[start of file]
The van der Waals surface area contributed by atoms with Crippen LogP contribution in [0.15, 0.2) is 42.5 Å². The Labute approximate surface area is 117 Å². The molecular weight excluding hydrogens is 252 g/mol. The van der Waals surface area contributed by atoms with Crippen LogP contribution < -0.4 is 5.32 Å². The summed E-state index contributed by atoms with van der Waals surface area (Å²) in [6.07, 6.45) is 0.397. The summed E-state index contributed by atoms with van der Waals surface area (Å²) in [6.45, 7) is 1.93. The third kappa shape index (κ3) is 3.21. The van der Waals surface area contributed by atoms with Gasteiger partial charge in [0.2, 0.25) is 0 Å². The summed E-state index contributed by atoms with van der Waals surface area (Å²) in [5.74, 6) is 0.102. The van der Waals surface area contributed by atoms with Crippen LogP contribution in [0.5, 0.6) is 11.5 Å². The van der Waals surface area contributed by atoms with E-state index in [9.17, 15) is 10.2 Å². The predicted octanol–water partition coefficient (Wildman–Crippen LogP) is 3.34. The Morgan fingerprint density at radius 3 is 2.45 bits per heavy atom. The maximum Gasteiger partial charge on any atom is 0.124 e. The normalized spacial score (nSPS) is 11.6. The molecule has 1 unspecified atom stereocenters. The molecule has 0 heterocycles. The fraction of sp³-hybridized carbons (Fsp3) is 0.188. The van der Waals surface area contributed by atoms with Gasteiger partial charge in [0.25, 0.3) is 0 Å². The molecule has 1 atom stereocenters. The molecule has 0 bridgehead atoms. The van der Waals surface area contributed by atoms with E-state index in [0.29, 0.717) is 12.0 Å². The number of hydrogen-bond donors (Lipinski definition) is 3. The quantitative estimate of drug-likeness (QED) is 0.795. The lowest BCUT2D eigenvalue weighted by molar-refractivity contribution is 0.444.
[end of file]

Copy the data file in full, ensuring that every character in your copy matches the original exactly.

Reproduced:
The van der Waals surface area contributed by atoms with Crippen LogP contribution in [0.15, 0.2) is 42.5 Å². The Labute approximate surface area is 117 Å². The molecular weight excluding hydrogens is 252 g/mol. The van der Waals surface area contributed by atoms with Crippen LogP contribution < -0.4 is 5.32 Å². The summed E-state index contributed by atoms with van der Waals surface area (Å²) in [6.07, 6.45) is 0.397. The summed E-state index contributed by atoms with van der Waals surface area (Å²) in [6.45, 7) is 1.93. The third kappa shape index (κ3) is 3.21. The van der Waals surface area contributed by atoms with Gasteiger partial charge in [0.2, 0.25) is 0 Å². The summed E-state index contributed by atoms with van der Waals surface area (Å²) in [5.74, 6) is 0.102. The van der Waals surface area contributed by atoms with Crippen LogP contribution in [0.5, 0.6) is 11.5 Å². The van der Waals surface area contributed by atoms with E-state index in [9.17, 15) is 10.2 Å². The predicted octanol–water partition coefficient (Wildman–Crippen LogP) is 3.34. The Morgan fingerprint density at radius 3 is 2.45 bits per heavy atom. The maximum Gasteiger partial charge on any atom is 0.124 e. The normalized spacial score (nSPS) is 11.6. The molecule has 1 unspecified atom stereocenters. The molecule has 0 heterocycles. The fraction of sp³-hybridized carbons (Fsp3) is 0.188. The van der Waals surface area contributed by atoms with Gasteiger partial charge in [0.25, 0.3) is 0 Å². The molecule has 1 atom stereocenters. The molecule has 0 bridgehead atoms. The van der Waals surface area contributed by atoms with E-state index in [0.29, 0.717) is 12.0 Å². The number of hydrogen-bond donors (Lipinski definition) is 3. The quantitative estimate of drug-likeness (QED) is 0.795. The lowest BCUT2D eigenvalue weighted by molar-refractivity contribution is 0.444.